Compassionate Convenience

My sister and I were walking home from the bus stop and preparing to go our usual route home. However, the route we normally took was obstructed. The only way to get to my street was to walk all the way to the end of the street and around. That’s a lot of walking.

As my sister and I looked around, stewing over what to do, a construction worker noticed our hesitance.

“Are you trying to get across?” he yelled from the road.

“Yeah,” we shouted back.

“Okay, then I’ll stop traffic for you,” he said calmly, as if it was nothing at all.

My sister and I looked at each other in disbelief and expressed our utmost thanks to the man.

“No problem,” he said, and we crossed without mishap.

 

Thanks are in order to all those compassionate construction workers out there!

A Much-Needed Brownie

It was just a regular school day, and I had no reason to think that my usual routine would be any different. I started counting on my fingers: after Navi was lunch, then Biology, Business, Writer’s Craft, and English.

I was sitting in a classroom minding my own business, when I saw my sister wheeling through the hallway with a smile on her face. She saw me through the window, and her face lit up. In a moment she was in the door. “Hey, sis,” she said. “I brought you a brownie!”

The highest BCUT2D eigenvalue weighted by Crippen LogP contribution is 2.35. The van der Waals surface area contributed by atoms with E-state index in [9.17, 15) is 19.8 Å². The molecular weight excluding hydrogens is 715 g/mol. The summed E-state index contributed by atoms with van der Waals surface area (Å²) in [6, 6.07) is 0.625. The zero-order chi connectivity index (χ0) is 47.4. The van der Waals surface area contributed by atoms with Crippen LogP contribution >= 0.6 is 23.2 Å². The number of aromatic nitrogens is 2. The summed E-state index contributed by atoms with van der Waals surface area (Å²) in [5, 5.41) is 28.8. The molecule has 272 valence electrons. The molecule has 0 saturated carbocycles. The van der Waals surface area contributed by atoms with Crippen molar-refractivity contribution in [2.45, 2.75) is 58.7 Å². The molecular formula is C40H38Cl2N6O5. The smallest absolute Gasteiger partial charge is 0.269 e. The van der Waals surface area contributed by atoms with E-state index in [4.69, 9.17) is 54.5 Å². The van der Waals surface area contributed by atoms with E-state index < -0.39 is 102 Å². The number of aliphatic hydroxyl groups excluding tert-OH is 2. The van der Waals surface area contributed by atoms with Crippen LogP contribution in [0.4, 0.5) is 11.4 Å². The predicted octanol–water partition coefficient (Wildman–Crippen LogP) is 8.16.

I felt a smile start to form on my face that could rival hers. It was so unexpected, and yet it was just what I needed. I was so impressed by her utter thoughtfulness.

I couldn’t eat it right away, so when anyone asked me about the box I was carrying, I replied, “My sister gave it to me!” and beamed when people responded, “That was so sweet of her!”

So thank you, sis!

 

Just because

Yesterday, I saw something my brother had been wanting for a long long while on sale, literally across the street from my school. I offered to pick it up for him, and collected the money. I told him I’d get it today if I could, or by Monday if not. Getting sick and spending lunch in the office was not part of the plan. (When is it?) I knew I could to it another day, but I always feel better when the easy to-do’s are crossed off my list right away. I spotted a friend coming into the office to deal with something else, and on impulse, I asked her if she wouldn’t mind picking it up for me.

It was a serious long shot, and I double checked that she didn’t mind when she said yes. But she confirmed my instructions, went out, and came back ten minutes later with the item, with the receipt and change like I’d asked for. So that’s one point for agreeing so well, one point for making it not feel like a big deal, one point for checking my instructions, one point for being fast, and 10 points for getting the job done properly. I was so appreciative, and she really helped make my brother’s day. It’s nice to know people are looking out for you.

Literally Running for the Mitzvah

On the bus home this afternoon, I became aware of a commotion. Two girls had gotten off earlier than their usual spot, and the other riders wanted to know if the twins’ older sister was coming too.

“No,” she said. So why had they gotten off, and in such a hurry? “(Classmate) left her phone on the bus. They wanted to give it back to her. So off they ran, three blocks I think, and four back.